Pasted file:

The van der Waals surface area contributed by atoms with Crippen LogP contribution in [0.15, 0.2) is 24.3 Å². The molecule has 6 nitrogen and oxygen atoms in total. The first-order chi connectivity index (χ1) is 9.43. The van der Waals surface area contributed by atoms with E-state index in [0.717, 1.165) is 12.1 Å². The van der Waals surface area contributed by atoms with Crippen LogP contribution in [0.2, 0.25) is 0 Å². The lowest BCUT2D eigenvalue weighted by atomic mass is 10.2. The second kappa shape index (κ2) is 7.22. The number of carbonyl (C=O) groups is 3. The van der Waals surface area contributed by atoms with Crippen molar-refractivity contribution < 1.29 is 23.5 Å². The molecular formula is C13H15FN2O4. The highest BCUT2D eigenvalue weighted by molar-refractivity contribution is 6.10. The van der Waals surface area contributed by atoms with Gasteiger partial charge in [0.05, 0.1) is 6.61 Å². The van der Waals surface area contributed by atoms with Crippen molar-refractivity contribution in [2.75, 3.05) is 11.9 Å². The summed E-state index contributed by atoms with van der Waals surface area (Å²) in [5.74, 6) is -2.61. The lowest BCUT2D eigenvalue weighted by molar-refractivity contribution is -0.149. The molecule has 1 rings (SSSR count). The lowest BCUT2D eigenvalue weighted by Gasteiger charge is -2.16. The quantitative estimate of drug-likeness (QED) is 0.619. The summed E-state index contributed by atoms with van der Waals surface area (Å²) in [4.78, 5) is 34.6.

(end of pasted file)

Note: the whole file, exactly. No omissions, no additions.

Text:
The van der Waals surface area contributed by atoms with Crippen LogP contribution in [0.15, 0.2) is 24.3 Å². The molecule has 6 nitrogen and oxygen atoms in total. The first-order chi connectivity index (χ1) is 9.43. The van der Waals surface area contributed by atoms with E-state index in [0.717, 1.165) is 12.1 Å². The van der Waals surface area contributed by atoms with Crippen LogP contribution in [0.2, 0.25) is 0 Å². The lowest BCUT2D eigenvalue weighted by atomic mass is 10.2. The second kappa shape index (κ2) is 7.22. The number of carbonyl (C=O) groups is 3. The van der Waals surface area contributed by atoms with Crippen molar-refractivity contribution < 1.29 is 23.5 Å². The molecular formula is C13H15FN2O4. The highest BCUT2D eigenvalue weighted by molar-refractivity contribution is 6.10. The van der Waals surface area contributed by atoms with Gasteiger partial charge in [0.05, 0.1) is 6.61 Å². The van der Waals surface area contributed by atoms with Crippen molar-refractivity contribution in [2.75, 3.05) is 11.9 Å². The summed E-state index contributed by atoms with van der Waals surface area (Å²) in [5.74, 6) is -2.61. The lowest BCUT2D eigenvalue weighted by molar-refractivity contribution is -0.149. The molecule has 1 rings (SSSR count). The lowest BCUT2D eigenvalue weighted by Gasteiger charge is -2.16. The quantitative estimate of drug-likeness (QED) is 0.619. The summed E-state index contributed by atoms with van der Waals surface area (Å²) in [4.78, 5) is 34.6.